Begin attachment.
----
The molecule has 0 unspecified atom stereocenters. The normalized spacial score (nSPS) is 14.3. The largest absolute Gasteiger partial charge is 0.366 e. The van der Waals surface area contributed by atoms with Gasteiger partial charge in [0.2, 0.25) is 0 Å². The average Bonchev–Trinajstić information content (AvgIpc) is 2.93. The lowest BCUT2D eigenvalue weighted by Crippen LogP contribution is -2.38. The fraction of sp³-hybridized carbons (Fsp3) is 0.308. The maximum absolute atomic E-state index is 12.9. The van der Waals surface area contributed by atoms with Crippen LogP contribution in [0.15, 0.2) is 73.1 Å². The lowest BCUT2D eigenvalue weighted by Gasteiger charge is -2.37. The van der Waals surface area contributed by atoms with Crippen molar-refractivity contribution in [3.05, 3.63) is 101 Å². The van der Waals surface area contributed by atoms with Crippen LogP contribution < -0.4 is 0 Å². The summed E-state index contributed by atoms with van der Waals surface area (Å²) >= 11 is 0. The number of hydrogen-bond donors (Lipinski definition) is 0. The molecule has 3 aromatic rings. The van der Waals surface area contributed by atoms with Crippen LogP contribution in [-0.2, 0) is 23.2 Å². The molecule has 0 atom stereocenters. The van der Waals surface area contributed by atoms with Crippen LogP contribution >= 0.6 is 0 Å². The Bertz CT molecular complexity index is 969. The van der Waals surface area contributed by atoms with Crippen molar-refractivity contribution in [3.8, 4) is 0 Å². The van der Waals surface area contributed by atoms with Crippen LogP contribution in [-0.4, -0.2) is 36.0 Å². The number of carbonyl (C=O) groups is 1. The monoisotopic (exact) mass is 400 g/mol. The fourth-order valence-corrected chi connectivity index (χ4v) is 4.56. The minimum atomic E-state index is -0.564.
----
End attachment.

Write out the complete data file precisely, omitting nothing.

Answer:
The molecule has 0 unspecified atom stereocenters. The normalized spacial score (nSPS) is 14.3. The largest absolute Gasteiger partial charge is 0.366 e. The van der Waals surface area contributed by atoms with Gasteiger partial charge in [0.2, 0.25) is 0 Å². The average Bonchev–Trinajstić information content (AvgIpc) is 2.93. The lowest BCUT2D eigenvalue weighted by Crippen LogP contribution is -2.38. The fraction of sp³-hybridized carbons (Fsp3) is 0.308. The maximum absolute atomic E-state index is 12.9. The van der Waals surface area contributed by atoms with Crippen LogP contribution in [0.15, 0.2) is 73.1 Å². The lowest BCUT2D eigenvalue weighted by Gasteiger charge is -2.37. The van der Waals surface area contributed by atoms with Crippen molar-refractivity contribution in [3.05, 3.63) is 101 Å². The van der Waals surface area contributed by atoms with Crippen LogP contribution < -0.4 is 0 Å². The summed E-state index contributed by atoms with van der Waals surface area (Å²) >= 11 is 0. The number of hydrogen-bond donors (Lipinski definition) is 0. The molecule has 3 aromatic rings. The van der Waals surface area contributed by atoms with Crippen LogP contribution in [-0.2, 0) is 23.2 Å². The molecule has 0 atom stereocenters. The van der Waals surface area contributed by atoms with Crippen LogP contribution >= 0.6 is 0 Å². The Bertz CT molecular complexity index is 969. The van der Waals surface area contributed by atoms with Crippen molar-refractivity contribution in [3.8, 4) is 0 Å². The van der Waals surface area contributed by atoms with Crippen LogP contribution in [-0.4, -0.2) is 36.0 Å². The number of carbonyl (C=O) groups is 1. The monoisotopic (exact) mass is 400 g/mol. The fourth-order valence-corrected chi connectivity index (χ4v) is 4.56. The minimum atomic E-state index is -0.564.